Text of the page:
It would be hard to choose. I thought it was Kauai, Hawaii. I went there by myself when I was 23. When I walked out of the airport and saw red soil and crazy colors of green, I thought that was it. I was ready to hang the hat up. I stayed with Jaya Bonderov and his family. His mom, Kris, said I was too young and told me to go back to the mainland. It’s hard for me to stay in one place now. I work better in a cycle of places that I know. But if it I had to choose right now, I would say Spain.

You’re a well-traveled person during a tumultuous time in history. What are some things you’ve learned from other cultures?
I feel like I’ve learned a lot from traveling; more than I ever could’ve learned in school. You can read books and learn, but those experiences are not your own. I feel true wisdom comes from your own experience. Here in the United States it’s all about coming up and getting over on someone. There is no real celebration. When I lived in Spain, if my friend had 10 dollars, I had five of it. People would invite you places and show you good times. It’s unlike here where people are over you when you’re no longer of use to them. Some places have a better quality of life. One thing that has left an impact on me is the belief in the tradition of religions in other places. I feel like our country is lacking simple rituals and traditions. In Japan you feel the peace and gentleness from the practice of Zen. In Muslim countries, I’ve noticed a similar calm. In Morocco, for instance, alcohol is illegal and the culture was calmer and less violent.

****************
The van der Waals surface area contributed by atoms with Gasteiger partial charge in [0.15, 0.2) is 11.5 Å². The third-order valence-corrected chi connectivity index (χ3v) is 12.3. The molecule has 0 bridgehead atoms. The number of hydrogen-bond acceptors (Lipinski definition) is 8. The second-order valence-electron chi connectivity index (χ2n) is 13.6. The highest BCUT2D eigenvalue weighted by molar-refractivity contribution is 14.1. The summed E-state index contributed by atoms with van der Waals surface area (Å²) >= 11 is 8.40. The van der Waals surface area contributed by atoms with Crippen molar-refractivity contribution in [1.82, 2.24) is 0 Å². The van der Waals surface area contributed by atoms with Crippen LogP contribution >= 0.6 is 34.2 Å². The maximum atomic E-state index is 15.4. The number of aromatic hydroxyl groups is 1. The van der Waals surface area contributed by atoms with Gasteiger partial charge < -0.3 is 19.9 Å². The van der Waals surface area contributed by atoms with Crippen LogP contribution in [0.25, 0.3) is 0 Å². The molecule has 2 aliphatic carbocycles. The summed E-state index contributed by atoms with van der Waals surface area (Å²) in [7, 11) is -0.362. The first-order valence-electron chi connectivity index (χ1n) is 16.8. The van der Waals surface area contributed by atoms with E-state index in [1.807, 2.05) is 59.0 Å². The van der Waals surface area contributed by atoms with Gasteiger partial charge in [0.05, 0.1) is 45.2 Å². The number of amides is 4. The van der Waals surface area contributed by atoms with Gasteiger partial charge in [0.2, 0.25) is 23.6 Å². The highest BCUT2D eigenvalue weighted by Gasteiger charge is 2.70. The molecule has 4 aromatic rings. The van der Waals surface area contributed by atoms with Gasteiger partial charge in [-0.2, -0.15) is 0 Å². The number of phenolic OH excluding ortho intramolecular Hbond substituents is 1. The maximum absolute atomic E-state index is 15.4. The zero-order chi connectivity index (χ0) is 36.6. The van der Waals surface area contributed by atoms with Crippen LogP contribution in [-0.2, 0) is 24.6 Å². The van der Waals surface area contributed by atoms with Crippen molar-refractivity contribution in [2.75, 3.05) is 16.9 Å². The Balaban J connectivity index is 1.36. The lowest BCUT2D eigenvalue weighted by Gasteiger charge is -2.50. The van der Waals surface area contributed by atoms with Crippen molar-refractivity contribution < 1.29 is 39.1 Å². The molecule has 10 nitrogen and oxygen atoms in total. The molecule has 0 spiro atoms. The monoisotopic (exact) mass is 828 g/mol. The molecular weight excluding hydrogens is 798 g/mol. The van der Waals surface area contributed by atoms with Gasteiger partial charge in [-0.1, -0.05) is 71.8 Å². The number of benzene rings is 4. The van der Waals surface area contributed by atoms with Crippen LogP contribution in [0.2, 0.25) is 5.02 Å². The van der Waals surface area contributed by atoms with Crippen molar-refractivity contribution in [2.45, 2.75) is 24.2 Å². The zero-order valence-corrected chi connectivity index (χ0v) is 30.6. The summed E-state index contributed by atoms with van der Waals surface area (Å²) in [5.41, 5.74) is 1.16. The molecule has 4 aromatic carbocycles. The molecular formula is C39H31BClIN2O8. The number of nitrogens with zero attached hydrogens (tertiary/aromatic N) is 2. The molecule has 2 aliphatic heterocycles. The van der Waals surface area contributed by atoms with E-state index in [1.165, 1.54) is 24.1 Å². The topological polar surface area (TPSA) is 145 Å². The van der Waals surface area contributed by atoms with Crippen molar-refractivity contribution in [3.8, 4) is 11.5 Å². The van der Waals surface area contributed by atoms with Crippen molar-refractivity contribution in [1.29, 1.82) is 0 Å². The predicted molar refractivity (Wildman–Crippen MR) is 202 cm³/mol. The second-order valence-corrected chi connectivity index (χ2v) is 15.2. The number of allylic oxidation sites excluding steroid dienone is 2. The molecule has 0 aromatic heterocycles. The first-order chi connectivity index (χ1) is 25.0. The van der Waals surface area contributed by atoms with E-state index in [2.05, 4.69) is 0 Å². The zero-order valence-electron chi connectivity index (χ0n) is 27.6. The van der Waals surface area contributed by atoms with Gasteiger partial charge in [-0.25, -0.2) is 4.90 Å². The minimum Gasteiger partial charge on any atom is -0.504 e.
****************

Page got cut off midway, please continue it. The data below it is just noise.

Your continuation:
Tony Cox-No Comply Tailslide
Photo-Gaberman

I know you get paid but I’m not under the impression that you travel on a Nike-size budget. How do you survive out there?
You just do it. You just hustle and make do with what you got. Some months you got $1,000 and some months you got $4,000. It just comes in waves and you just gotta ride it out. You don’t think about it so much. It’s not like I’m looking to buy a house or property; I’m just trying to do what I want to and be happy and share what I can.

What do you have to share with the world?